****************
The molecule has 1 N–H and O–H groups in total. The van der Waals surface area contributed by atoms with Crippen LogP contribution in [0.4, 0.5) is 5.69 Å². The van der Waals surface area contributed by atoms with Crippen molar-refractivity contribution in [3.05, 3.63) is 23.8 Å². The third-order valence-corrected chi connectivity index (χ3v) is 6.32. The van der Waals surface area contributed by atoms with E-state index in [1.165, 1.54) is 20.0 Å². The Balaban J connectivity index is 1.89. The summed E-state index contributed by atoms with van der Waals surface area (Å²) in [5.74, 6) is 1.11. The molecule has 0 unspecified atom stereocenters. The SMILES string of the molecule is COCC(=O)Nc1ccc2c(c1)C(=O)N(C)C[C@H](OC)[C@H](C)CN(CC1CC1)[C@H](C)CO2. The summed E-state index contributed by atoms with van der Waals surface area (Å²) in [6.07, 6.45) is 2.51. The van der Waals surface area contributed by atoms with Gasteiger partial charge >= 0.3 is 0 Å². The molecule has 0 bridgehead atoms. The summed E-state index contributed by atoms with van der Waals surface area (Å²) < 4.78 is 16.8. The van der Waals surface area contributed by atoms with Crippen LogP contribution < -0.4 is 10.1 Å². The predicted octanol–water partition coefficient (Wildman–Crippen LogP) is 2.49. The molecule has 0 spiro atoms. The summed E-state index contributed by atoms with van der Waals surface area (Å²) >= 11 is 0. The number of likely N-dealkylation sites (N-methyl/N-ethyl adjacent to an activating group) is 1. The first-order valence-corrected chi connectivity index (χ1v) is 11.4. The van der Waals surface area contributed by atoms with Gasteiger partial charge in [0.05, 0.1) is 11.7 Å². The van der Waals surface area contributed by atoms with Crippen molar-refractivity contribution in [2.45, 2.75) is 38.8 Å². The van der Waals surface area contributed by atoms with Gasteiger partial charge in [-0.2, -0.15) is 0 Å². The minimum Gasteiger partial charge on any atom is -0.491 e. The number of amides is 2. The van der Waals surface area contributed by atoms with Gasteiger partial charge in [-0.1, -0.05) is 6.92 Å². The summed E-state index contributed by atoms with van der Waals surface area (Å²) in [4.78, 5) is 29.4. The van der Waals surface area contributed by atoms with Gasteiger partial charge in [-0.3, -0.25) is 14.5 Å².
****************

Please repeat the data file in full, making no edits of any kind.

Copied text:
The molecule has 1 N–H and O–H groups in total. The van der Waals surface area contributed by atoms with Crippen LogP contribution in [0.4, 0.5) is 5.69 Å². The van der Waals surface area contributed by atoms with Crippen molar-refractivity contribution in [3.05, 3.63) is 23.8 Å². The third-order valence-corrected chi connectivity index (χ3v) is 6.32. The van der Waals surface area contributed by atoms with E-state index in [1.165, 1.54) is 20.0 Å². The Balaban J connectivity index is 1.89. The summed E-state index contributed by atoms with van der Waals surface area (Å²) in [5.74, 6) is 1.11. The molecule has 0 unspecified atom stereocenters. The SMILES string of the molecule is COCC(=O)Nc1ccc2c(c1)C(=O)N(C)C[C@H](OC)[C@H](C)CN(CC1CC1)[C@H](C)CO2. The summed E-state index contributed by atoms with van der Waals surface area (Å²) in [6.07, 6.45) is 2.51. The van der Waals surface area contributed by atoms with Gasteiger partial charge >= 0.3 is 0 Å². The molecule has 0 bridgehead atoms. The summed E-state index contributed by atoms with van der Waals surface area (Å²) < 4.78 is 16.8. The van der Waals surface area contributed by atoms with Crippen LogP contribution < -0.4 is 10.1 Å². The predicted octanol–water partition coefficient (Wildman–Crippen LogP) is 2.49. The molecule has 0 spiro atoms. The summed E-state index contributed by atoms with van der Waals surface area (Å²) >= 11 is 0. The number of likely N-dealkylation sites (N-methyl/N-ethyl adjacent to an activating group) is 1. The first-order valence-corrected chi connectivity index (χ1v) is 11.4. The van der Waals surface area contributed by atoms with Gasteiger partial charge in [0.05, 0.1) is 11.7 Å². The van der Waals surface area contributed by atoms with Crippen molar-refractivity contribution in [2.45, 2.75) is 38.8 Å². The van der Waals surface area contributed by atoms with Gasteiger partial charge in [-0.2, -0.15) is 0 Å². The minimum Gasteiger partial charge on any atom is -0.491 e. The number of amides is 2. The van der Waals surface area contributed by atoms with Gasteiger partial charge in [-0.1, -0.05) is 6.92 Å². The summed E-state index contributed by atoms with van der Waals surface area (Å²) in [4.78, 5) is 29.4. The van der Waals surface area contributed by atoms with Gasteiger partial charge in [-0.3, -0.25) is 14.5 Å².